On Extended Warranties -- Betting Against the House
Now that the gift giving season is upon us, anyone buying an appliance, electronic devices that cost more than $40 or $50 (not sure where the cut off is exactly), or automobiles will face the dread question, "Would you like to purchase an extended warranty?" A certain fear kicks in. What if the thing ceases to function properly the day after the regular warranty expires? The pricer the product the greater the fear.
Yes, I did get the extended warranty on an automobile once. It was very expensive (relative to my income) and was a new, limited edition car, a turbo-charged all-wheel drive Celica. "Sexy and sinister looking" one car magazine termed it. That warranty paid off. In the rare cases since then that I have bought extended warranties, they have not been useful. In the rest, cases when I did not purchase one, I have not regretted not purchasing such a warranty.
Extended warranties provide one with "protection," which is just what one needs when one is fearful. What if the $3,000 TV breaks down the day after the normal warranty expires? Do I go out and buy another #3,000 TV? Who can afford to do that on a regular basis?
I am here to allay your fears. Words like "protection" are very comforting. However, it is important that one think through the "logic" of extended warranties. The manufacturer or merchant who offers an extended warranty is betting you that his product will not fail until after the extended warranty has expired. If you purchase one, you are betting that the product you are buying will fail -- not during the period in which you are "protected" by the normal warranty, but during the period of the extended warranty, namely for the year or two years, etc., of the extended warranty.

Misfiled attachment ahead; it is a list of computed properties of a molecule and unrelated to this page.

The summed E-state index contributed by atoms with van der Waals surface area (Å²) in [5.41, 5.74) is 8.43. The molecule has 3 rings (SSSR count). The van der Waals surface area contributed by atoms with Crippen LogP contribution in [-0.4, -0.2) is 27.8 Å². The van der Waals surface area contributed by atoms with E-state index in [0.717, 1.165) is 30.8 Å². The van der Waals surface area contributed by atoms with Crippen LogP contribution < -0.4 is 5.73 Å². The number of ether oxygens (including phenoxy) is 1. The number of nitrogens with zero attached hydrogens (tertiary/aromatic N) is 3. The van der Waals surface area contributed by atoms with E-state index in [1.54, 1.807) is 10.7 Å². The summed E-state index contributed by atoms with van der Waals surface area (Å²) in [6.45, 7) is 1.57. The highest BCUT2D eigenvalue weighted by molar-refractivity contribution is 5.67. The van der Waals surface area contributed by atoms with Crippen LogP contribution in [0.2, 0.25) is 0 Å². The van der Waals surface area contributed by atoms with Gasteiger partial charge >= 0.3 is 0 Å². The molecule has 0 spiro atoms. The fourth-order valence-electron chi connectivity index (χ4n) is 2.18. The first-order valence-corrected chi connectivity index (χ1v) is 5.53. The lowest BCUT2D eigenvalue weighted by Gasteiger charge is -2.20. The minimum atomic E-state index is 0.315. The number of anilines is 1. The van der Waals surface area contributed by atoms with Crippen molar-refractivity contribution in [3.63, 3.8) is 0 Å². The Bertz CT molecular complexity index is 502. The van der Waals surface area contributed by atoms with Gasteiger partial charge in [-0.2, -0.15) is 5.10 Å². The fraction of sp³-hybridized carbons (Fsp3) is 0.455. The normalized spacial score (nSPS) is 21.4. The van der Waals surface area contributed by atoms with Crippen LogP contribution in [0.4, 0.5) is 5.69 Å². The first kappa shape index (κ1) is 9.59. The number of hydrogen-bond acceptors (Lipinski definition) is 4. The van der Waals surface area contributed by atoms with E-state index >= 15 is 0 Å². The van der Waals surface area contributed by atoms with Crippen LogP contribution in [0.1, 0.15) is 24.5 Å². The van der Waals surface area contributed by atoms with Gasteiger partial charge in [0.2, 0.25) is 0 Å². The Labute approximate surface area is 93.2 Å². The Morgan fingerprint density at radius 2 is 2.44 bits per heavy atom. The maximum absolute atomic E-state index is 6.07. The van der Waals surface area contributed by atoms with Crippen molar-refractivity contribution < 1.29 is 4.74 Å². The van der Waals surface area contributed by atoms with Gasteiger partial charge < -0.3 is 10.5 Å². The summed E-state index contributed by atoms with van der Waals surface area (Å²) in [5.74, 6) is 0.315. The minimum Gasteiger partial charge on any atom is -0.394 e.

This is crazy stuff. The manufacturer/merchant is betting that is product is soundly enough made to function properly until at least the end of the extended warranty. He is actually standing behind his product. He could raise his price to cover the cost of his occasional duds and offer a 3 or 4 year warranty to everyone. However, he knows he will make more money by lowering his price and offering the extended warranty. When you buy an extended warranty, you are, for all intents and purposes, betting against the house and we know that when you are gambling, and buying an extended warrant is tantamount to gambling, you should never bet against the house.
The reality is that we are better off self-insuring against any product going bad during the very unlikely period of the extended warranty than to buy these extended warranties. I say "unlikely period of the extended warranty" because most things which last a year are likely to last for more than 2 or 3 more years. This is especially true of electronic devices. They tend to go bad quickly (manufacturing glitch) or after some years (wears out in one way or another). That has, at least, been my experience. If you are tempted to buy an extended warranty tell yourself this: I am now about to purchase of piece of crap that I am betting will die or need extensive repairs during the time betweenwhen the extended warranty kicks in and it expires. If you think about that, you will be protected from buying protection.
Labels: extended warranties